This DiaTel Extension study was designed to see if these initial improvements could be sustained with interventions of similar or lower intensity over a six month extension period. The study design is shown here:
Methods: The population studied was a VA (Veterans Affairs) population in Pittsburgh. It is notable that this population does not reflect the typical US civilian population, as they were nearly 100% male, over 80% caucasian, <20% college-educated, and more than half were retired. The primary outcome measure was HbA1c. The mean A1c (at original DiaTel randomization) for the two groups was around 9.5%.
As you can see in the above diagram, some patients in the initial ACM group who had been transmitting glucoses daily were “stepped-down” in intensity to a “CCHT” intervention, where they continued to transmit glucose values daily but no longer had active medication management by the nurse practitioner. Other ACM patients were “stepped-down” to the CC intervention. Notably, no ACM patients were kept on ACM, and no ACM patients were sent all the way back to “UC” or usual care.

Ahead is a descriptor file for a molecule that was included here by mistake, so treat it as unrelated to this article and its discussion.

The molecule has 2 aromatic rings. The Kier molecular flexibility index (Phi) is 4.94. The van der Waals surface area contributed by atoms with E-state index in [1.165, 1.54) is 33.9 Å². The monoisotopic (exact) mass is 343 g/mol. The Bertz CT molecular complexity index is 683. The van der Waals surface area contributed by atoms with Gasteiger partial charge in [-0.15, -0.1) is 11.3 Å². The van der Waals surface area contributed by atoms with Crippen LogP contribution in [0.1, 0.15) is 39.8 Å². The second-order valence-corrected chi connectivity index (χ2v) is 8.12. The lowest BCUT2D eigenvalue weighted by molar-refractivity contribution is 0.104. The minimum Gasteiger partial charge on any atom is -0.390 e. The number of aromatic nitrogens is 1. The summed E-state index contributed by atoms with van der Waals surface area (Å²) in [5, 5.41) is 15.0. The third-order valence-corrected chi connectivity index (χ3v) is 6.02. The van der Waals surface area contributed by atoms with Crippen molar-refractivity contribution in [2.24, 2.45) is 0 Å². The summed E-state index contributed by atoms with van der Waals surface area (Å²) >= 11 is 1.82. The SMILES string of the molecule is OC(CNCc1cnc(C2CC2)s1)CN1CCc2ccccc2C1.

From the initial CC group (this is the group who got monthly phone calls), participants were randomized to continued CC, or “stepped-down” to usual care, UC. Usual care consisted of primary care visits every 3-6 months.
The results of the study? They did not show a benefit in continuation of the higher-intensity intervention, eg continued home telemonitoring. The authors write that this suggests that a lower intensity of contact can be used after the initial period to maintain the same level of improvement in glycemic control. Some of the results are shown below, from Figure 3 in the paper, and please note that the initial DiaTel study is indicated by months 0-6 below, with the extension period being months 6-12.
So what does this study mean?